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Using big data to detect disease outbreaks: Is it ethical?



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Personal information taken from social media, blogs, page views and so on are used to detect disease outbreaks, however, does this violate our privacy, consent and trust?

Dr. Effy Vayena from the University of Zurich and colleagues map the numerous ethical challenges confronting digital disease detection (DDD) and propose a framework to address the questions.

In the article publishing this week in PLOS Computational Biology, the authors argue that this use of big data has the potential to strengthen global public health surveillance, including in low resource countries. However, the treatment and success of big data depends on answering ethical questions of confidentiality when using personal information.

To address these ethical objections the authors focus on the following three categories:

  • Privacy and consent - the requirements need to be adapted for a public health context (as opposed to a commercial context).

  • Methodological robustness - methodology is evolving and requires constant adaptation to avoid false identification of outbreaks that could cause harm.

  • Legitimacy - digital disease detection needs codes of best practice to meet ethical requirements as well as clear communication to the public to prevent hype.

The researchers say: "Big data can play a major role in public health and its potential has been demonstrated. However, we are only at the beginning and there is no way to tap into this resource without an ethical and trustworthy framework. The road to trust requires a lot of effort and ethical diligence."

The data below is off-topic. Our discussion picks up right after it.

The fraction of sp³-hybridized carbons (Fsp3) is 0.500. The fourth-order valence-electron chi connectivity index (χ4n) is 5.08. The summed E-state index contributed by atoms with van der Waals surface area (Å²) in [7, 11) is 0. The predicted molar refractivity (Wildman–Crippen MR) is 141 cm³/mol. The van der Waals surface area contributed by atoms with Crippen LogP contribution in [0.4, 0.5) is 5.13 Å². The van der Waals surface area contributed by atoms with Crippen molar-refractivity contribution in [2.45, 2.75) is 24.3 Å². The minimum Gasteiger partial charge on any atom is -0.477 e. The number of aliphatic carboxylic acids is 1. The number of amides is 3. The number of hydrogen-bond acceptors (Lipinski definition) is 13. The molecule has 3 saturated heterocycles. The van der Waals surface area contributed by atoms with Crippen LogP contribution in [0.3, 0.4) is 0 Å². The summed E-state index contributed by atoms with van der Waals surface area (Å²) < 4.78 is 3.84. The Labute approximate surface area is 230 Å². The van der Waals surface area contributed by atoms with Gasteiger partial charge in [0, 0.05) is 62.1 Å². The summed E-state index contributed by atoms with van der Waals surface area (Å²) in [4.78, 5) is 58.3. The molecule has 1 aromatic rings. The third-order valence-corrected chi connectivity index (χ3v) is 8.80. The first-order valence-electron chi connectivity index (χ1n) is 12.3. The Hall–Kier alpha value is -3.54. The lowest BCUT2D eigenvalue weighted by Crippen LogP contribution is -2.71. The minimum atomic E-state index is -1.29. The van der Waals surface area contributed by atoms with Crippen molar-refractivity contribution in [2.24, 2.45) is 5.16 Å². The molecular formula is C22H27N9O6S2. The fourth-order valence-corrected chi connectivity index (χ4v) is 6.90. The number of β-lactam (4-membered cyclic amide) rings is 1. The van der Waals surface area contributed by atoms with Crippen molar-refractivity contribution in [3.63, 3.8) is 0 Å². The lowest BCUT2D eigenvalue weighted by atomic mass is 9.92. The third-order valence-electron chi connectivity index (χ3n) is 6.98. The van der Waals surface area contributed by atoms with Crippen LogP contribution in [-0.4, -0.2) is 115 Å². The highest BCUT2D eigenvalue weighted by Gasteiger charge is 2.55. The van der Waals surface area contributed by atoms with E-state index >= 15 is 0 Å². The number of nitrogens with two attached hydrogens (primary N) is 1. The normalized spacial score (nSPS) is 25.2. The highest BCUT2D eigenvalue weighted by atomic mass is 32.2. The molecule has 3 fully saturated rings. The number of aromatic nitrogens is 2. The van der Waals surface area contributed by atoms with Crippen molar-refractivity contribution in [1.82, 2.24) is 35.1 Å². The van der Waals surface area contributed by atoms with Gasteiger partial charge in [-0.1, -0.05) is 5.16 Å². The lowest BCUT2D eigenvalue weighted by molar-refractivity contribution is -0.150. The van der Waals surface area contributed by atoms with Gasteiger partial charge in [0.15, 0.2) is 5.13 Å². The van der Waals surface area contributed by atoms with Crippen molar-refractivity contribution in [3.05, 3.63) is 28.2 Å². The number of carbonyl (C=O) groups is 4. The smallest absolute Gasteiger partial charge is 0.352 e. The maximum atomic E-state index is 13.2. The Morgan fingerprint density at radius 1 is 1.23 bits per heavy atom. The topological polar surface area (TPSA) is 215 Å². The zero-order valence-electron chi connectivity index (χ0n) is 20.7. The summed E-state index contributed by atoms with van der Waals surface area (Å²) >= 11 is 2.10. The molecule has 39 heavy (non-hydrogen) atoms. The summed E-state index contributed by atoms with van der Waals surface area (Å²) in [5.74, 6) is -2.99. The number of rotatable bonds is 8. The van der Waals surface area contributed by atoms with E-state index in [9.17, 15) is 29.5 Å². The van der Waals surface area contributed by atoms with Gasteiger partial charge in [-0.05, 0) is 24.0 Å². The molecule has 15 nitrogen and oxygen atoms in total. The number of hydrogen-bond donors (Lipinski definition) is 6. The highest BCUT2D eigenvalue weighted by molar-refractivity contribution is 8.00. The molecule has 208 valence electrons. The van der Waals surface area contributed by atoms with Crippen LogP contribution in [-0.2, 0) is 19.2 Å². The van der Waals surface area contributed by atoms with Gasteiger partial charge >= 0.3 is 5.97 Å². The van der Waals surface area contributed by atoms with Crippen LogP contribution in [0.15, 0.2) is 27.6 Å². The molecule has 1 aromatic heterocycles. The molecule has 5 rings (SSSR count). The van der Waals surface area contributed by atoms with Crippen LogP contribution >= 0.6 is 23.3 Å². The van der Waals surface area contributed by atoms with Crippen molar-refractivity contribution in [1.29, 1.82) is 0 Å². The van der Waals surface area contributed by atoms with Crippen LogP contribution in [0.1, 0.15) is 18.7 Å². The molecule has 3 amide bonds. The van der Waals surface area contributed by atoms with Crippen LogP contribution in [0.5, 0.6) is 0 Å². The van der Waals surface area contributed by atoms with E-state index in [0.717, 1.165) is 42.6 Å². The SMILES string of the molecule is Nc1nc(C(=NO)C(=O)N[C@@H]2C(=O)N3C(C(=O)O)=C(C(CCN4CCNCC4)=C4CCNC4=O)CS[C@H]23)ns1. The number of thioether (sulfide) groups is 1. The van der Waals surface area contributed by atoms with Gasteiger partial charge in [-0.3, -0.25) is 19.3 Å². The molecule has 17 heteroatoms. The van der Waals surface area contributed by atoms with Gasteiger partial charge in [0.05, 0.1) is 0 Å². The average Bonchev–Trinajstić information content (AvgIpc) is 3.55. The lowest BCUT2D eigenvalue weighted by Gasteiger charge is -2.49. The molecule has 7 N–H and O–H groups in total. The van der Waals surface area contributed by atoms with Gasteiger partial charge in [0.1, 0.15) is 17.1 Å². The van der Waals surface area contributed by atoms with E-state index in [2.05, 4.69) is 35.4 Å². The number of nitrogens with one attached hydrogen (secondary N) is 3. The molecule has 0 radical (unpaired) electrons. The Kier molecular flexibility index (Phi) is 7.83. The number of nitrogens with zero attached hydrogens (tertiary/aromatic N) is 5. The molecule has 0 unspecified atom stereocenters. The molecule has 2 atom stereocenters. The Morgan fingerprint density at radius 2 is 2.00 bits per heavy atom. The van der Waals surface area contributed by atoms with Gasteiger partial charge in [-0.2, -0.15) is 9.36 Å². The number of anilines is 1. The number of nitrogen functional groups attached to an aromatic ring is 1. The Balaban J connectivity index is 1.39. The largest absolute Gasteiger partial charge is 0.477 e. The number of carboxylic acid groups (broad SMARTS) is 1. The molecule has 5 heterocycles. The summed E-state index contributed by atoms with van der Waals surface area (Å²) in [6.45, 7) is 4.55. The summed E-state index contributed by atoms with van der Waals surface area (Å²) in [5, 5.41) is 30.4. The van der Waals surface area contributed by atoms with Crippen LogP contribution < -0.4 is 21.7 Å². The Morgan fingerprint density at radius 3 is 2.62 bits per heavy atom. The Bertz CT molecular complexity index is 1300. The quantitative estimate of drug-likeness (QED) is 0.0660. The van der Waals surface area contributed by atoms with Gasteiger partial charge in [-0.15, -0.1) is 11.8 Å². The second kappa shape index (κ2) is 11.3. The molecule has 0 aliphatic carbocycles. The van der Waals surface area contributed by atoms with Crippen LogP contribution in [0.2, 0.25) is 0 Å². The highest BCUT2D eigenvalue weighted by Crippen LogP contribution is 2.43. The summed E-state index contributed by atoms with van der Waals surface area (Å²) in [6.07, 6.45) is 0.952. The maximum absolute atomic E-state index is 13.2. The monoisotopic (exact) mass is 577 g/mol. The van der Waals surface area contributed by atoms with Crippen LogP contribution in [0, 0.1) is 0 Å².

Focus Feature

This article forms a Focus Feature and is accompanied by four other articles. In an accompanying Editorial Philip Bourne writes about the need for more law and order in "Confronting the Ethical Challenges of Big Data in Public Health". Please also see the following blog post by Jason Papin on PLOS Biologue for more information on the other articles in the Focus Feature.

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Image Credit: Steve Rainwater/Flickr
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All works published in PLOS Computational Biology are Open Access, which means that all content is immediately and freely available. Use this URL in your coverage to provide readers access to the paper upon publication:

Contact: Effy Vayena
Address: University of Zurich
Institute of Biomedical Ethics
Pestalozzistrasse 24
Zurich, 8032
Phone: +41 44 634 8081

Citation: Vayena E, Salathé M, Madoff LC, Brownstein JS (2015) Ethical Challenges of Big Data in Public Health. PLoS Comput Biol 11(2): e1003904.doi:10.1371/journal.pcbi.1003904

Funding: The authors received no specific funding for this article.

Competing Interests: Marcel Salathé is an Associate Editor for PLOS Computational Biology.

About PLOS Computational Biology

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